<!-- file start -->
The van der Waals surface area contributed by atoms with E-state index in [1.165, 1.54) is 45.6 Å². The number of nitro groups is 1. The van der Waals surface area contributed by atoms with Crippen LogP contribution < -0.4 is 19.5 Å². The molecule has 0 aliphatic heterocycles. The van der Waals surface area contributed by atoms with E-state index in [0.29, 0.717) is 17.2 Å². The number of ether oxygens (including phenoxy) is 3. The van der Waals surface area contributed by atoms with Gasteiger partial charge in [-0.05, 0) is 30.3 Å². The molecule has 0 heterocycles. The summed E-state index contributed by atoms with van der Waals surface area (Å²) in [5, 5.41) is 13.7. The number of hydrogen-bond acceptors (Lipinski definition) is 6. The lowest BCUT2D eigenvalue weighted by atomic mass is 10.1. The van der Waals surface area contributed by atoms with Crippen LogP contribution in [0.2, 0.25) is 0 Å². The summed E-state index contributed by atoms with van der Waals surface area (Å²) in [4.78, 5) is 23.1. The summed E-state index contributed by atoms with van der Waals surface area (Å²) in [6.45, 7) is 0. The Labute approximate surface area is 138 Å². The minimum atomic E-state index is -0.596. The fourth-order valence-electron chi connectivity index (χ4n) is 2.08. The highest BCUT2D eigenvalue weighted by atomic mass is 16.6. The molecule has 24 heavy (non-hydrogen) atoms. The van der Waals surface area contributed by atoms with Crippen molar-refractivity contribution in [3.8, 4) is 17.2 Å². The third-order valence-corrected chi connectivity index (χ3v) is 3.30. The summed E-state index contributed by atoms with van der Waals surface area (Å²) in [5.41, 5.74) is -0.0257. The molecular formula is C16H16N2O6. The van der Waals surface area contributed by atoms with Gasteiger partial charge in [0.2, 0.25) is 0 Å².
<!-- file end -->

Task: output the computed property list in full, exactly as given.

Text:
The van der Waals surface area contributed by atoms with E-state index in [1.165, 1.54) is 45.6 Å². The number of nitro groups is 1. The van der Waals surface area contributed by atoms with Crippen LogP contribution < -0.4 is 19.5 Å². The molecule has 0 aliphatic heterocycles. The van der Waals surface area contributed by atoms with E-state index in [0.29, 0.717) is 17.2 Å². The number of ether oxygens (including phenoxy) is 3. The van der Waals surface area contributed by atoms with Gasteiger partial charge in [-0.05, 0) is 30.3 Å². The molecule has 0 heterocycles. The summed E-state index contributed by atoms with van der Waals surface area (Å²) in [5, 5.41) is 13.7. The number of hydrogen-bond acceptors (Lipinski definition) is 6. The lowest BCUT2D eigenvalue weighted by atomic mass is 10.1. The van der Waals surface area contributed by atoms with Crippen LogP contribution in [0.2, 0.25) is 0 Å². The summed E-state index contributed by atoms with van der Waals surface area (Å²) in [4.78, 5) is 23.1. The summed E-state index contributed by atoms with van der Waals surface area (Å²) in [6.45, 7) is 0. The Labute approximate surface area is 138 Å². The minimum atomic E-state index is -0.596. The fourth-order valence-electron chi connectivity index (χ4n) is 2.08. The highest BCUT2D eigenvalue weighted by atomic mass is 16.6. The molecule has 24 heavy (non-hydrogen) atoms. The van der Waals surface area contributed by atoms with Crippen molar-refractivity contribution in [3.8, 4) is 17.2 Å². The third-order valence-corrected chi connectivity index (χ3v) is 3.30. The summed E-state index contributed by atoms with van der Waals surface area (Å²) in [5.41, 5.74) is -0.0257. The molecular formula is C16H16N2O6. The van der Waals surface area contributed by atoms with Gasteiger partial charge in [0.2, 0.25) is 0 Å².